The statistics are staggering. Breast cancer is the most common type of cancer among women--About 1 in 8 U.S. women (about 12%) will develop invasive breast cancer over the course of her lifetime. Second only to heart disease by a mere one percent, every ounce of prevention and every window of opportunity for healing is critical. In order to reduce the risk of developing this common disease, you need a targeted plan to protect yourself from common breast toxins and to strengthen your immune defenses.

    In her delightful new book, Daniella breaks down the complex topic of... View Details


    Dr. Susan Love's Breast Book (A Merloyd Lawrence Book)
    by Susan M. Love (Author), Karen Lindsey (Contributor), Elizabeth Love (Contributor)

    For a woman faced with a diagnosis of breast cancer, the information available today is vast, uneven, and confusing. For more than two decades, readers have relied on Dr. Susan Love's Breast Book to guide them through this frightening thicket of research and opinion to find the best possible options for their particular situations. This sixth edition explains exciting advances in targeted treatments, hormonal therapies, safer chemotherapy, and immunologic approaches as well as new forms of surgery and radiation. There is extensive guidance for the increasing number of women living for... View Details


    Just Get Me Through This! - Revised and Updated: A Practical Guide to Coping with Breast Cancer
    by Deborah A. Cohen (Author), Robert M. Gelfand M.D. (Author)

    You Can Get Through This

    Your doctor told you it was breast cancer. So now what?! You'll need plenty of essential advice--the kind that only comes from someone who's been there.

    In Just Get Me Through This! Deborah A. Cohen and Robert M. Gelfand, M.D. help you deal with all the ups and downs of the breast cancer experience. From the shock of diagnosis to getting through treatment to getting on with your life, they pack it with plenty of straight talk and practical tips. This newly updated edition also includes advice from two prominent breast cancer... View Details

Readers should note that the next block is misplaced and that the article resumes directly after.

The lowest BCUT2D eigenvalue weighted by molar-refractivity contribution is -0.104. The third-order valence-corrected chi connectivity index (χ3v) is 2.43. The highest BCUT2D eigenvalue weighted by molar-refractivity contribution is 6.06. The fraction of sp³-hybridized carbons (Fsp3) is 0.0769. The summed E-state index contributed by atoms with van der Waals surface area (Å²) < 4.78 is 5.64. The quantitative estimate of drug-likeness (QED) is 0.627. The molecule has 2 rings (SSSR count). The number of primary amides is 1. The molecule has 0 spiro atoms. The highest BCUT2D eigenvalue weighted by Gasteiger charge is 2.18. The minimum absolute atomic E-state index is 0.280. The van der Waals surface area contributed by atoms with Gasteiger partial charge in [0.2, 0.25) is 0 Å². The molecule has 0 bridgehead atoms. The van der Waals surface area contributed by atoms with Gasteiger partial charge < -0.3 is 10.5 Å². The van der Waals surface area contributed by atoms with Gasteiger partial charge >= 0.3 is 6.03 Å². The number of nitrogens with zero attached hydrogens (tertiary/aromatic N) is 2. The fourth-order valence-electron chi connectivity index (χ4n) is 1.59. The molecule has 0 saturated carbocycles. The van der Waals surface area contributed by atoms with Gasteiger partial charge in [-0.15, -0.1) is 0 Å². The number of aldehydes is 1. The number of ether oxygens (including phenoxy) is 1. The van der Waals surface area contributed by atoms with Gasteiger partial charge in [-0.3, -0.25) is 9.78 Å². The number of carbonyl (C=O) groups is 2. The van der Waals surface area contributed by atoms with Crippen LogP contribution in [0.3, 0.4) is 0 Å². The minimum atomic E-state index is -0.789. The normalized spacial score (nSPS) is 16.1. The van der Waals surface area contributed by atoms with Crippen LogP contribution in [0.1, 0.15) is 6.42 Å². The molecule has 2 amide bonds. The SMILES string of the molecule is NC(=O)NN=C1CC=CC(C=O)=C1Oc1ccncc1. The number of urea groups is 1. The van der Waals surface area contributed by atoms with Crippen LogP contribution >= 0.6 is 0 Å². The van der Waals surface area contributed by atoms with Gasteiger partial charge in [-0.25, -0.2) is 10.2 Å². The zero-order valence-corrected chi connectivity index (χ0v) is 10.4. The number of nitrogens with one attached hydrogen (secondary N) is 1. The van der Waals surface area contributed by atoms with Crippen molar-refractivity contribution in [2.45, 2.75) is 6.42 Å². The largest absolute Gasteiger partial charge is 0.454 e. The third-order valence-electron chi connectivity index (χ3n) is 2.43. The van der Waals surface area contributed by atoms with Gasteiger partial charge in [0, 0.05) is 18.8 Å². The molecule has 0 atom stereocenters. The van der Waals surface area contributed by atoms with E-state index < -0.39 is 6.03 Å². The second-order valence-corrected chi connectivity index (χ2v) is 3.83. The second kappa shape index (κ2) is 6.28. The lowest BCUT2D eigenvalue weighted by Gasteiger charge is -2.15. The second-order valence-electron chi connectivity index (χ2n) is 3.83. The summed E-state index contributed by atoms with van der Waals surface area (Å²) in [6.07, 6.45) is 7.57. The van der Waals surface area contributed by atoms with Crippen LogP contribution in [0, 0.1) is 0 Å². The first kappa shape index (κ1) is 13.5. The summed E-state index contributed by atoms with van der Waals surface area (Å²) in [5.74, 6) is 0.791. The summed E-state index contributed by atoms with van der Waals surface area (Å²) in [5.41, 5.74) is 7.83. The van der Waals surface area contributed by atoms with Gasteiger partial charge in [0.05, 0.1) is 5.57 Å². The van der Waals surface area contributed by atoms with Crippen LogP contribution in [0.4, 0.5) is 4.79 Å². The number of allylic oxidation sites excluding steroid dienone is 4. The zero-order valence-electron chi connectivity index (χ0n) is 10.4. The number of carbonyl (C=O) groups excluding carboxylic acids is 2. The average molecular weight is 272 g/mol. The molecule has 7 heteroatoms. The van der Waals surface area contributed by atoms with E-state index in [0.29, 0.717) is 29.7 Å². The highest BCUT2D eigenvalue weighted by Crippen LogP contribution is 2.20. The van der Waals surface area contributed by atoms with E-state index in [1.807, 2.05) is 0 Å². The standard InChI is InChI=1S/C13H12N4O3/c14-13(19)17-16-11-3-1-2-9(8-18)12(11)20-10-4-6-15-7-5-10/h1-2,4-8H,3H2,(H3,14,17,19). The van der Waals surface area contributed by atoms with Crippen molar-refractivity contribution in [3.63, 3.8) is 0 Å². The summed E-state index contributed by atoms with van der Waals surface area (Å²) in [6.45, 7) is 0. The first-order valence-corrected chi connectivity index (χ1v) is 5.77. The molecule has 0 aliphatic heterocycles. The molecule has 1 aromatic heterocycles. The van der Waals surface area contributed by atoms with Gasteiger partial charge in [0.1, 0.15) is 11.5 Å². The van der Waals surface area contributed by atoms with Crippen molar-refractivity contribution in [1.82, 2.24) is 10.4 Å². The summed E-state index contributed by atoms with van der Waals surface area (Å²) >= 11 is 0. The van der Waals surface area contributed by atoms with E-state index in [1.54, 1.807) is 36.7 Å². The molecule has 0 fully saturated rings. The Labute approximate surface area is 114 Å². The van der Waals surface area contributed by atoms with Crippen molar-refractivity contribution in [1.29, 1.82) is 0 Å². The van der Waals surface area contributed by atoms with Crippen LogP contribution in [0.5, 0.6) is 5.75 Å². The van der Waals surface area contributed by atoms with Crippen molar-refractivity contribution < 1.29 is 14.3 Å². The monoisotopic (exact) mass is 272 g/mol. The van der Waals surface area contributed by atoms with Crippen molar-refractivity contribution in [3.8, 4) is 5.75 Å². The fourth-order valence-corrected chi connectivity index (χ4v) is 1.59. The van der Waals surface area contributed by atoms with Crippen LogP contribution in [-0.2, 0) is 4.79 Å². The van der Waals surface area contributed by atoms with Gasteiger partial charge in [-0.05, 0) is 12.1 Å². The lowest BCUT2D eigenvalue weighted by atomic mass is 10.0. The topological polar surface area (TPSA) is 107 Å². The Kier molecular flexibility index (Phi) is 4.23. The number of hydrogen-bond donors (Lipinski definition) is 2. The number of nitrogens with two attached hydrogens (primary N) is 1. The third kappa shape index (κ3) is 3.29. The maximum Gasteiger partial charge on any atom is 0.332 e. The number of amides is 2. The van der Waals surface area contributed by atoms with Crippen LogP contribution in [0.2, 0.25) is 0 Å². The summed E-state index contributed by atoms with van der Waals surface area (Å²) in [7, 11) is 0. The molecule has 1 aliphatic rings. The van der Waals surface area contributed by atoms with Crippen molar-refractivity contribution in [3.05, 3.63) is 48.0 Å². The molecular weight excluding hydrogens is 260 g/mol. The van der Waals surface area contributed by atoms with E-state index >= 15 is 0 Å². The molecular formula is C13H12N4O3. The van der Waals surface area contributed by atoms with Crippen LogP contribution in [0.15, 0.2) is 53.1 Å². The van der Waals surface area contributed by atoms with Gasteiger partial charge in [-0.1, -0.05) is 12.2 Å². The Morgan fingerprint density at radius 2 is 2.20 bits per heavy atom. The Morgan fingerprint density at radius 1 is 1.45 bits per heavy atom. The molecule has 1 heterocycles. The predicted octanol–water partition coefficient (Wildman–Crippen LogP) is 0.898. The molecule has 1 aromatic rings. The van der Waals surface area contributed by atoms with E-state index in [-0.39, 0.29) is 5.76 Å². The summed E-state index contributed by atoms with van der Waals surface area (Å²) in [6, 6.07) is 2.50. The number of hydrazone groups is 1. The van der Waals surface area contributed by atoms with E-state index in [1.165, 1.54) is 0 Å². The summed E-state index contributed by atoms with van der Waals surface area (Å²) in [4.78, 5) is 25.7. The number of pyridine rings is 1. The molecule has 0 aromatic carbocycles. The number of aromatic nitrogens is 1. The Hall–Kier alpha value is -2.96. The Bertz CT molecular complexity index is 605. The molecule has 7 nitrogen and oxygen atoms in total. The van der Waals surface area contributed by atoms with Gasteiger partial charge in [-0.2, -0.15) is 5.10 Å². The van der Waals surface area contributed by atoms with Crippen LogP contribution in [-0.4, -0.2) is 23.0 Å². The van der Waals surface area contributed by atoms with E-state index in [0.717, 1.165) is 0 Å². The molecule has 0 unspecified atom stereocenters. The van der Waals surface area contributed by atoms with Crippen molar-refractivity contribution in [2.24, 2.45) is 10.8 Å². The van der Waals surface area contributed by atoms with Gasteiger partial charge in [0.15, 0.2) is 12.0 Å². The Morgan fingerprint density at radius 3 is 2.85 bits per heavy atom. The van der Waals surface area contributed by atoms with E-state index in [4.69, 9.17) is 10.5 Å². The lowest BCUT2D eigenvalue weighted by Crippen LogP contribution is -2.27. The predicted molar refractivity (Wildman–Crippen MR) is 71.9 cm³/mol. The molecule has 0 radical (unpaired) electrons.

The Whole-Food Guide for Breast Cancer Survivors: A Nutritional Approach to Preventing Recurrence (The New Harbinger Whole-Body Healing Series)
    by Edward Bauman MEd PhD (Author), Helayne Waldman MS EdD (Author), Donald I. Abrams MD (Foreword)

    If you’re a breast cancer survivor, chances are you have renewed your commitment to maintaining your good health and taking care of your body. As one of the best preventative measures known to doctors and nutritionists today, a robust, cancer-fighting diet is vital to your personal plan for breast cancer prevention.

    The Whole-Food Guide for Breast Cancer Survivors is an essential guide for every woman seeking to understand the effect of nutritional deficiencies and environmental factors on her overall health and wellness. Based on Edward Bauman’s groundbreaking Eating for... View Details


    Chicken Soup for the Breast Cancer Survivor's Soul: Stories to Inspire, Support and Heal (Chicken Soup for the Soul)
    by Jack Canfield (Author), Mark Victor Hansen (Author), Mary Olsen Kelly (Author)

    You'll find your own strength as you read these revealing stories in which women and their loved ones talk openly about their own fights with breast cancer and how they made it through the dark times to become survivors, with a new understanding of themselves and their capabilities.   View Details


    The Mayo Clinic Breast Cancer Book
    by the breast-health experts at Mayo Clinic Cancer Ce (Author)

    From the breast health experts at Mayo Clinic comes a guide to the many aspects of breast cancer—from prevention, to care and coping, to survival, to living with hope.

    The Mayo Clinic Breast Cancer Book is the trusted resource for anyone wanting reliable information about this dreaded disease. Mayo Clinic set out to provide comprehensive and up-to-date facts in easy-to-understand language. They've succeeded in this handbook for those who've been diagnosed, or for those who want to give sensitive and helpful support to someone with breast cancer. The Mayo Clinic Breast... View Details

  • Best Science Podcasts 2017

    We have hand picked the best science podcasts for 2017. Sit back and enjoy new science podcasts updated daily from your favorite science news services and scientists.
    Now Playing: TED Radio Hour

    Manipulation
    We think we're the ones who control what we see, read, think and remember. But is that true? Who decides? And who should decide? This hour, TED speakers reveal just how easily we can be manipulated. Guests include design ethicist Tristan Harris, MSNBC host Ali Velshi, psychologist Elizabeth Loftus, and neuroscientist Steve Ramirez.
    Now Playing: Science for the People

    #444 The V-Word (Rebroadcast)
    This week, we're looking at the social and biological science of female sex organs. We'll talk to Dr. Anthony Atala, director of the Wake Forest Baptist Medical Center Institute for Regenerative Medicine, about the creation and use of lab-grown vaginas. Biology professor Marie Herberstein exposes the bias against female genitalia in scientific studies. And science writer Emily Anthes tells us about the history and promising future of female condoms.